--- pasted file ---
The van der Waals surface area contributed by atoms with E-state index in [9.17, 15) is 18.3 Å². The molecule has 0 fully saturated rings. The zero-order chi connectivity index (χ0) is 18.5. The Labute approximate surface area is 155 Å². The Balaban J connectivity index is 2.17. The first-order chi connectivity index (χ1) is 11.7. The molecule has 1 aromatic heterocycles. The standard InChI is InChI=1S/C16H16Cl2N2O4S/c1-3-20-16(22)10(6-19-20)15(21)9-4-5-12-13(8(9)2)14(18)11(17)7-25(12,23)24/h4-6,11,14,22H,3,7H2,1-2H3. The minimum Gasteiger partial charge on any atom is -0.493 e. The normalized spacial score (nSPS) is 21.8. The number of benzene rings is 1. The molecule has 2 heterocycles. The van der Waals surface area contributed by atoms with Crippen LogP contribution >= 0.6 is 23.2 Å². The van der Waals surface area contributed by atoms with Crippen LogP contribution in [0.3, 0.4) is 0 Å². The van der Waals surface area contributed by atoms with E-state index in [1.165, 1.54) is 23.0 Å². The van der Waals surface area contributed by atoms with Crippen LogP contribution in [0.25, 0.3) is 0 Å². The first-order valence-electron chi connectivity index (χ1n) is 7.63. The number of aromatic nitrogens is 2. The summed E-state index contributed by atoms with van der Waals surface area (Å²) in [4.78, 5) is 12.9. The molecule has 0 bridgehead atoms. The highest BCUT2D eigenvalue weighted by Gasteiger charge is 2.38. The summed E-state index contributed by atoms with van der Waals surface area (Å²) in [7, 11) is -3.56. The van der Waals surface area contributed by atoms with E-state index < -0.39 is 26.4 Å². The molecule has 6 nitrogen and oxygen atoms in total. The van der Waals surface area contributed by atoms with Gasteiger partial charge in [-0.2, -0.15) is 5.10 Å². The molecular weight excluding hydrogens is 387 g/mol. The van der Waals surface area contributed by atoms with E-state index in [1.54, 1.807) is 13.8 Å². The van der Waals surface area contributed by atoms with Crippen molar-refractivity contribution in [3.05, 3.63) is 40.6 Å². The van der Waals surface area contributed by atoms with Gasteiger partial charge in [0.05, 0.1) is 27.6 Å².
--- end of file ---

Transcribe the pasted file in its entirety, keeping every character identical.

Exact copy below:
The van der Waals surface area contributed by atoms with E-state index in [9.17, 15) is 18.3 Å². The molecule has 0 fully saturated rings. The zero-order chi connectivity index (χ0) is 18.5. The Labute approximate surface area is 155 Å². The Balaban J connectivity index is 2.17. The first-order chi connectivity index (χ1) is 11.7. The molecule has 1 aromatic heterocycles. The standard InChI is InChI=1S/C16H16Cl2N2O4S/c1-3-20-16(22)10(6-19-20)15(21)9-4-5-12-13(8(9)2)14(18)11(17)7-25(12,23)24/h4-6,11,14,22H,3,7H2,1-2H3. The minimum Gasteiger partial charge on any atom is -0.493 e. The normalized spacial score (nSPS) is 21.8. The number of benzene rings is 1. The molecule has 2 heterocycles. The van der Waals surface area contributed by atoms with Crippen LogP contribution >= 0.6 is 23.2 Å². The van der Waals surface area contributed by atoms with Crippen LogP contribution in [0.3, 0.4) is 0 Å². The van der Waals surface area contributed by atoms with E-state index in [1.165, 1.54) is 23.0 Å². The van der Waals surface area contributed by atoms with Crippen LogP contribution in [0.25, 0.3) is 0 Å². The first-order valence-electron chi connectivity index (χ1n) is 7.63. The number of aromatic nitrogens is 2. The summed E-state index contributed by atoms with van der Waals surface area (Å²) in [4.78, 5) is 12.9. The molecule has 0 bridgehead atoms. The highest BCUT2D eigenvalue weighted by Gasteiger charge is 2.38. The summed E-state index contributed by atoms with van der Waals surface area (Å²) in [7, 11) is -3.56. The van der Waals surface area contributed by atoms with E-state index < -0.39 is 26.4 Å². The molecule has 6 nitrogen and oxygen atoms in total. The van der Waals surface area contributed by atoms with Gasteiger partial charge in [-0.2, -0.15) is 5.10 Å². The molecular weight excluding hydrogens is 387 g/mol. The van der Waals surface area contributed by atoms with E-state index in [1.54, 1.807) is 13.8 Å². The van der Waals surface area contributed by atoms with Crippen molar-refractivity contribution in [3.05, 3.63) is 40.6 Å². The van der Waals surface area contributed by atoms with Gasteiger partial charge in [0.05, 0.1) is 27.6 Å².